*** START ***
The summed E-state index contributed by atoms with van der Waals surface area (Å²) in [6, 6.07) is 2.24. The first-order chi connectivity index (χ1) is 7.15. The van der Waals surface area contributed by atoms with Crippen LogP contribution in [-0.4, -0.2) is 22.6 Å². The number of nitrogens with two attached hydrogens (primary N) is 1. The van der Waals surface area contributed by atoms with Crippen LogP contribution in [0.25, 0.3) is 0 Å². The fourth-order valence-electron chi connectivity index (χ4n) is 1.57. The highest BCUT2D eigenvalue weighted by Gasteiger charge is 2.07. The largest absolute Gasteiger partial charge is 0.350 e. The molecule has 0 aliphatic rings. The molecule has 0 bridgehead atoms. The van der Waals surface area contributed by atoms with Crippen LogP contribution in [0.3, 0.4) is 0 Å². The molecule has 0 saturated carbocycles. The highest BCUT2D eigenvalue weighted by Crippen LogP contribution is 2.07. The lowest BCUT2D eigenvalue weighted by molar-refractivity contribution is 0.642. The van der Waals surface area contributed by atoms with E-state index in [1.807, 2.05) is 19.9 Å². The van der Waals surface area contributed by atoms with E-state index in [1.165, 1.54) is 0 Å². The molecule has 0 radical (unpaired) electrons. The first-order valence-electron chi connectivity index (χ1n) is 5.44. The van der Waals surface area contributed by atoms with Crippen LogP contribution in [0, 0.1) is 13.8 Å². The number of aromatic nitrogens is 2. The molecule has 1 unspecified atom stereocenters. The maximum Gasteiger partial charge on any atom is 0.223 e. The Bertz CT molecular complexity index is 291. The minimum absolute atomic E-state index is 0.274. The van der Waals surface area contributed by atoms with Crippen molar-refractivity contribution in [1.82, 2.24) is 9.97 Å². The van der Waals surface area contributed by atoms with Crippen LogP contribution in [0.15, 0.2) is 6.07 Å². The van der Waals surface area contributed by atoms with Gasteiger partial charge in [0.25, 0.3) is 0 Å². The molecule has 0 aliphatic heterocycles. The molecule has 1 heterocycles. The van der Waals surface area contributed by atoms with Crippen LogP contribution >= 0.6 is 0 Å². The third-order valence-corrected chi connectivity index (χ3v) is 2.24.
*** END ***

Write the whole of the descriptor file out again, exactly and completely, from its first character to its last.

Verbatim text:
The summed E-state index contributed by atoms with van der Waals surface area (Å²) in [6, 6.07) is 2.24. The first-order chi connectivity index (χ1) is 7.15. The van der Waals surface area contributed by atoms with Crippen LogP contribution in [-0.4, -0.2) is 22.6 Å². The number of nitrogens with two attached hydrogens (primary N) is 1. The van der Waals surface area contributed by atoms with Crippen LogP contribution in [0.25, 0.3) is 0 Å². The fourth-order valence-electron chi connectivity index (χ4n) is 1.57. The highest BCUT2D eigenvalue weighted by Gasteiger charge is 2.07. The largest absolute Gasteiger partial charge is 0.350 e. The molecule has 0 aliphatic rings. The molecule has 0 bridgehead atoms. The van der Waals surface area contributed by atoms with Crippen LogP contribution in [0.3, 0.4) is 0 Å². The molecule has 0 saturated carbocycles. The highest BCUT2D eigenvalue weighted by Crippen LogP contribution is 2.07. The lowest BCUT2D eigenvalue weighted by molar-refractivity contribution is 0.642. The van der Waals surface area contributed by atoms with E-state index in [1.807, 2.05) is 19.9 Å². The van der Waals surface area contributed by atoms with E-state index in [1.165, 1.54) is 0 Å². The molecule has 0 radical (unpaired) electrons. The first-order valence-electron chi connectivity index (χ1n) is 5.44. The van der Waals surface area contributed by atoms with Crippen LogP contribution in [0, 0.1) is 13.8 Å². The number of aromatic nitrogens is 2. The molecule has 1 unspecified atom stereocenters. The maximum Gasteiger partial charge on any atom is 0.223 e. The Bertz CT molecular complexity index is 291. The minimum absolute atomic E-state index is 0.274. The van der Waals surface area contributed by atoms with Crippen molar-refractivity contribution in [1.82, 2.24) is 9.97 Å². The van der Waals surface area contributed by atoms with Crippen LogP contribution in [0.15, 0.2) is 6.07 Å². The van der Waals surface area contributed by atoms with Gasteiger partial charge in [0.25, 0.3) is 0 Å². The molecule has 0 aliphatic heterocycles. The molecule has 1 heterocycles. The van der Waals surface area contributed by atoms with Crippen LogP contribution >= 0.6 is 0 Å². The third-order valence-corrected chi connectivity index (χ3v) is 2.24.